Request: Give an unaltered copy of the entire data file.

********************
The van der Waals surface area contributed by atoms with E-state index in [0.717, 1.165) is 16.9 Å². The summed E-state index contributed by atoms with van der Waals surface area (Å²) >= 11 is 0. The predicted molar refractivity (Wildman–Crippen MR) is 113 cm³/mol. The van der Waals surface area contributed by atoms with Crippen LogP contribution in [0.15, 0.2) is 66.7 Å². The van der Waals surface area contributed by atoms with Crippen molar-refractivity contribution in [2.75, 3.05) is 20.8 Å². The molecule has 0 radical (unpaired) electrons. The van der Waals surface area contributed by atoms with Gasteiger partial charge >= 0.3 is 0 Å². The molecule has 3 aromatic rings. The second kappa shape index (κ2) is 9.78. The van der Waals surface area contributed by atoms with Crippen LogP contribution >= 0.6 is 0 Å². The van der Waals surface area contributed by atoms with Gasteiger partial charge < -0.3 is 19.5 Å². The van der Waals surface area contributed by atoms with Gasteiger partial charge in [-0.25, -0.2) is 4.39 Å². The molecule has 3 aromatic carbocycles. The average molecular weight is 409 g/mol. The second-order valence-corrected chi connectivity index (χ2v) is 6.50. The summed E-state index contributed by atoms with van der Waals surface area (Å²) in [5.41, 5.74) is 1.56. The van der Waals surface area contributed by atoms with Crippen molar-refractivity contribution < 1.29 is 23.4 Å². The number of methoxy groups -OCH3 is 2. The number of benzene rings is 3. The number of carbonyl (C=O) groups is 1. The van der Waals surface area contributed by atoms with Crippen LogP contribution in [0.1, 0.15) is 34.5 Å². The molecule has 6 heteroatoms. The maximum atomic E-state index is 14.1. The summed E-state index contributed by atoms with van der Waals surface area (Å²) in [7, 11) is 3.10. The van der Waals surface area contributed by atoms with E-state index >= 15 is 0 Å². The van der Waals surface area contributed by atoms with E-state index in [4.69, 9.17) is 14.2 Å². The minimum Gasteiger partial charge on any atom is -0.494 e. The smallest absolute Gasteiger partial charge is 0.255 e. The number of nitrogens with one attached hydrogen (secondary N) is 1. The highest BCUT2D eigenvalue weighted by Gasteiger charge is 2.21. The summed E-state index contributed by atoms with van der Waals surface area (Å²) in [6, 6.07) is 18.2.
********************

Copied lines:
The van der Waals surface area contributed by atoms with E-state index in [0.717, 1.165) is 16.9 Å². The summed E-state index contributed by atoms with van der Waals surface area (Å²) >= 11 is 0. The predicted molar refractivity (Wildman–Crippen MR) is 113 cm³/mol. The van der Waals surface area contributed by atoms with Crippen LogP contribution in [0.15, 0.2) is 66.7 Å². The van der Waals surface area contributed by atoms with Crippen molar-refractivity contribution in [2.75, 3.05) is 20.8 Å². The molecule has 0 radical (unpaired) electrons. The van der Waals surface area contributed by atoms with Gasteiger partial charge >= 0.3 is 0 Å². The molecule has 3 aromatic rings. The second kappa shape index (κ2) is 9.78. The van der Waals surface area contributed by atoms with Crippen LogP contribution >= 0.6 is 0 Å². The van der Waals surface area contributed by atoms with Gasteiger partial charge < -0.3 is 19.5 Å². The van der Waals surface area contributed by atoms with Gasteiger partial charge in [-0.25, -0.2) is 4.39 Å². The molecule has 3 aromatic carbocycles. The average molecular weight is 409 g/mol. The second-order valence-corrected chi connectivity index (χ2v) is 6.50. The summed E-state index contributed by atoms with van der Waals surface area (Å²) in [5.41, 5.74) is 1.56. The van der Waals surface area contributed by atoms with Crippen molar-refractivity contribution < 1.29 is 23.4 Å². The number of methoxy groups -OCH3 is 2. The number of benzene rings is 3. The number of carbonyl (C=O) groups is 1. The van der Waals surface area contributed by atoms with Crippen LogP contribution in [0.1, 0.15) is 34.5 Å². The molecule has 6 heteroatoms. The maximum atomic E-state index is 14.1. The summed E-state index contributed by atoms with van der Waals surface area (Å²) in [7, 11) is 3.10. The van der Waals surface area contributed by atoms with E-state index >= 15 is 0 Å². The van der Waals surface area contributed by atoms with E-state index in [4.69, 9.17) is 14.2 Å². The minimum Gasteiger partial charge on any atom is -0.494 e. The smallest absolute Gasteiger partial charge is 0.255 e. The number of nitrogens with one attached hydrogen (secondary N) is 1. The highest BCUT2D eigenvalue weighted by Gasteiger charge is 2.21. The summed E-state index contributed by atoms with van der Waals surface area (Å²) in [6, 6.07) is 18.2.